May-June-2017_flipbook Revised


Family Business Today, the family brews and distributes the all-natural, liquid coffee concentrate from a warehouse in the Mid-City neighborhood of New Orleans. Phil has since passed away, but Jeff and Greg are at the helm, with the third generation — Jeff ’s son Dylan — now on the team. More entrepreneurs have entered the iced- coffee-at-home craze. Rouses also stocks its shelves with N.O. Brew, which markets its product line with the slogan “ Big. Easy. Iced Coffee .” N.O. Brew also sells fresh handcrafted ground coffee. And over 35 years ago, coffee pioneer Phyllis Jordan, founder of PJ’s Coffee, the local coffeehouse institution, developed and perfected the cold-drip process that helped make PJ’s an original New Orleans icon. I had my first iced coffee at the original PJ’s on Maple Street in the mid-1980s. I was hooked from my first sip. Today, PJ’s markets cold-brew “bean bags,” pouches of ground coffee beans that allow consumers the ability to craft their own iced coffee concentrate. For the McCrorys, the fun is in continuing their father’s legacy, experimenting with different flavors and coming up with new ideas. “It was fun to be in the business when the cold-brew movement began and then took off, especially over the last five years. And there is the constant pursuit to find the next big thing , the next crazy idea,” said McCrory. A New Idea For Jeff McCrory, the next crazy idea can be found on a stick. Literally. Called Café Bar, the new product sees him joining forces with Adrian Simpson, owner of New Orleans Ice Cream Co., which makes ice cream flavors inspired by the food-crazed culture and local tastes of New Orleans. The ice cream company has its roots in New Orleans Coffee Company. Simpson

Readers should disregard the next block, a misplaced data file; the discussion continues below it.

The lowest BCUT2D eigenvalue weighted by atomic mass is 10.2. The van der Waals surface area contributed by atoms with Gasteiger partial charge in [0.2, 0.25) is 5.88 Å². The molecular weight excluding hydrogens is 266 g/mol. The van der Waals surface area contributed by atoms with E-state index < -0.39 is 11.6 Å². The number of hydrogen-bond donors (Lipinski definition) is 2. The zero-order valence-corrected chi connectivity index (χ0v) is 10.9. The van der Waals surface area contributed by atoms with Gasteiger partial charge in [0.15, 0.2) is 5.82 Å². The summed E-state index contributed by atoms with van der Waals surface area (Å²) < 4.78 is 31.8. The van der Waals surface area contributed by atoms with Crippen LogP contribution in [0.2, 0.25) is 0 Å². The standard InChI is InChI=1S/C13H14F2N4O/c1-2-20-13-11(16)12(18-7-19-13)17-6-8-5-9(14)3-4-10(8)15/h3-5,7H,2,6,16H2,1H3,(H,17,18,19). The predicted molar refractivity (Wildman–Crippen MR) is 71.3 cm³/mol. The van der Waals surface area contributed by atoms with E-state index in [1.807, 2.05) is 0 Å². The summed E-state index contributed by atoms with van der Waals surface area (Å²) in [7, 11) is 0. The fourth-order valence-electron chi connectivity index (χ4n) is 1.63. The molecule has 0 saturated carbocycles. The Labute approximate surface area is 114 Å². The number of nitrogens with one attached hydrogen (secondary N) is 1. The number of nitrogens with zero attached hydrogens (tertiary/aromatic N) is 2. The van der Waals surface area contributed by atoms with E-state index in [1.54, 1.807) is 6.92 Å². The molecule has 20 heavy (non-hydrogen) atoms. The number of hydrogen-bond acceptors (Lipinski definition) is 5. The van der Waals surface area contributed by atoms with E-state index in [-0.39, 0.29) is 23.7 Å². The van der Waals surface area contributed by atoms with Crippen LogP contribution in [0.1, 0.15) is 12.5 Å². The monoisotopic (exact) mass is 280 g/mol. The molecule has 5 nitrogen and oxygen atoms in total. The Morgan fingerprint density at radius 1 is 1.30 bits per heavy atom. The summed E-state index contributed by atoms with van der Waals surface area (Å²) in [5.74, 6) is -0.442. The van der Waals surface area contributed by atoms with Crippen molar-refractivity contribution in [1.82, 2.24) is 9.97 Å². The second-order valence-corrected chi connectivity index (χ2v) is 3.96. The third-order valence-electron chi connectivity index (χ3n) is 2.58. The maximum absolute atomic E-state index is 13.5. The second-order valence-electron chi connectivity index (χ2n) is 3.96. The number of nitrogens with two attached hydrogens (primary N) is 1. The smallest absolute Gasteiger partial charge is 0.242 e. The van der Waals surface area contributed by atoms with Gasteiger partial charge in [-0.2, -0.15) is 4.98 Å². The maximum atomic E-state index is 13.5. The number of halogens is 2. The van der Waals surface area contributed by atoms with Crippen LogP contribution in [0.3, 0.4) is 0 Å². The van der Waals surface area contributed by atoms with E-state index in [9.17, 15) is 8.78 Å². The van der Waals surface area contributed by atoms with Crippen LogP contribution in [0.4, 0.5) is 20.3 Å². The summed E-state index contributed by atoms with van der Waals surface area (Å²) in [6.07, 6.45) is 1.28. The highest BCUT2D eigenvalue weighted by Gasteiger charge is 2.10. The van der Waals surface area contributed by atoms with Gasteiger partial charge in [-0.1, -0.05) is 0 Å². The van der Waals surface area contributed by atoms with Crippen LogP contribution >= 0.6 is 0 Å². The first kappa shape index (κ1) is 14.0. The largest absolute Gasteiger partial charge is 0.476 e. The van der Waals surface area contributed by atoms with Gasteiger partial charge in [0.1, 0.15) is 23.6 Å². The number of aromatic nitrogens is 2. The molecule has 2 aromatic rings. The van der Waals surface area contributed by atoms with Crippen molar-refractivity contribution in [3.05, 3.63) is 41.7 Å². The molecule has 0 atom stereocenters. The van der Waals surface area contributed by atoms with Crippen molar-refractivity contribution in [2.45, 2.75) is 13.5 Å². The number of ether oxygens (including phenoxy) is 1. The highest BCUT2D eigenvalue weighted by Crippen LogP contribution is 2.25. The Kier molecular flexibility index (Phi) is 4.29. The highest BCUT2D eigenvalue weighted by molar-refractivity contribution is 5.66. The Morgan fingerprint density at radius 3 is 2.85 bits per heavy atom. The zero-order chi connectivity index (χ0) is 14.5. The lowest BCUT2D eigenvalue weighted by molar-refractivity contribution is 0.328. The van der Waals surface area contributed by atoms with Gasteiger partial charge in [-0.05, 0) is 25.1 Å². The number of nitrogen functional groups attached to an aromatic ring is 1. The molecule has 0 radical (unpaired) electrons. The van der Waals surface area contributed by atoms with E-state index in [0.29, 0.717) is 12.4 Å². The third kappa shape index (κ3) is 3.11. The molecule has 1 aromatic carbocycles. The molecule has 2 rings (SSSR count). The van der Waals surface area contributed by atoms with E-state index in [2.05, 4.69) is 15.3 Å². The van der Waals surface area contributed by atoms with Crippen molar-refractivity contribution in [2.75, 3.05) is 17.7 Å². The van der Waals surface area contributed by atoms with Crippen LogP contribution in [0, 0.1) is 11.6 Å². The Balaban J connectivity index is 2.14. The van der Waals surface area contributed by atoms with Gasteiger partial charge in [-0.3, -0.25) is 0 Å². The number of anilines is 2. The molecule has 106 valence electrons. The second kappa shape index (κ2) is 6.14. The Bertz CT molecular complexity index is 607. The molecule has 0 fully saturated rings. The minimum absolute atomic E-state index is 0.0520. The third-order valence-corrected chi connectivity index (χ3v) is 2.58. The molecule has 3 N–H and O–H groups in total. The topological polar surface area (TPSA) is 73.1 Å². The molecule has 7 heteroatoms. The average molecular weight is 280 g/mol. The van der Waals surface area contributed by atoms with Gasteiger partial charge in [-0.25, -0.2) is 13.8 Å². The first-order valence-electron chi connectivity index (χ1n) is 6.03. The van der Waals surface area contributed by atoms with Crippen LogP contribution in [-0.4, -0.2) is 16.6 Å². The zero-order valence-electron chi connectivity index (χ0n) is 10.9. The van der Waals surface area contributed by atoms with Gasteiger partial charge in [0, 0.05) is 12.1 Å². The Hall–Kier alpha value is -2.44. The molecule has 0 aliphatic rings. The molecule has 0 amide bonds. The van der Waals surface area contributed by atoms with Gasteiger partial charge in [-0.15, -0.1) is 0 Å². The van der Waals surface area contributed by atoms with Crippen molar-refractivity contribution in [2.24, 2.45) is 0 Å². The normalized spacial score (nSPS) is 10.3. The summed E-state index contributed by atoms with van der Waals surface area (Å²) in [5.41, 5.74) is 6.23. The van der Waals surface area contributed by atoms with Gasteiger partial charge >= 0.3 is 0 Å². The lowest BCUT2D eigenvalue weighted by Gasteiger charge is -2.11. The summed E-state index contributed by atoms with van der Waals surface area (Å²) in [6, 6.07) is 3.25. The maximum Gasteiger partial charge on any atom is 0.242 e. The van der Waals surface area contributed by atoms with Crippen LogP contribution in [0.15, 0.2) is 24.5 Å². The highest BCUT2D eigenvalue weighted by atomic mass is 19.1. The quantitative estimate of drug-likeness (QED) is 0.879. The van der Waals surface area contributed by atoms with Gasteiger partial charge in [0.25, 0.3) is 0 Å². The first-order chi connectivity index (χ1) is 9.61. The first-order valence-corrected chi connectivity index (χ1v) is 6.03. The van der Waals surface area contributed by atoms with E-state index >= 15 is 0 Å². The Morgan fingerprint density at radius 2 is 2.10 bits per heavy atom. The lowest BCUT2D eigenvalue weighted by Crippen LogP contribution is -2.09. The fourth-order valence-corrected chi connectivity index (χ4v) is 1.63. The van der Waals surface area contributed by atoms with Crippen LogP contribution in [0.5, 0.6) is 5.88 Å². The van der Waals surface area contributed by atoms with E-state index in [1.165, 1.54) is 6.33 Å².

Photo by J.T. Blatty​ courtesy The New Orleans Advocate

is a British native who attended LSU as an exchange student, and who years later returned to New Orleans to work in marketing for the McCrorys, specifically on the CoolBrew brand. Today, two coffee flavors Simpson has created — Coffee & Chicory and Café au Lait & Beignets — feature CoolBrew. “I met Jeff and his family during my time at LSU and watched the McCrorys turn their business into a very successful operation, and I wanted to do the same,” said Simpson. Simpson’s professional expertise is in marketing. But what he lacks in formal culinary training, he makes up for in passion, ingenuity and vision. He began New Orleans Ice Cream Co. in 2006. “My goal is to make the best ice cream anyone has ever tasted,” said Simpson. Like McCrory, Simpson is always on a quest for the next crazy idea, which led to the two longtime friends’ collaboration, Café Bar. “Cold-brew coffee is such an ‘in’ thing, so why not combine it with premium, all- natural ice cream and put it on a stick?”

said Simpson. Simply described, Café Bar is basically a coffee shell with ice cream in the middle. “It’s like having a coffeehouse in your freezer — all good stuff — and made with fair trade sugar. Any time of day, you can reach into your freezer and find six different varieties. Plus, it’s got enough caffeine to wake up a small donkey and only 150 calories!” Simpson exclaimed.

“There is no heat used in a cold-brew process, so most of the acids normally found in hot brewed coffee remain in the grounds, producing a rich, smooth and less bitter coffee.”


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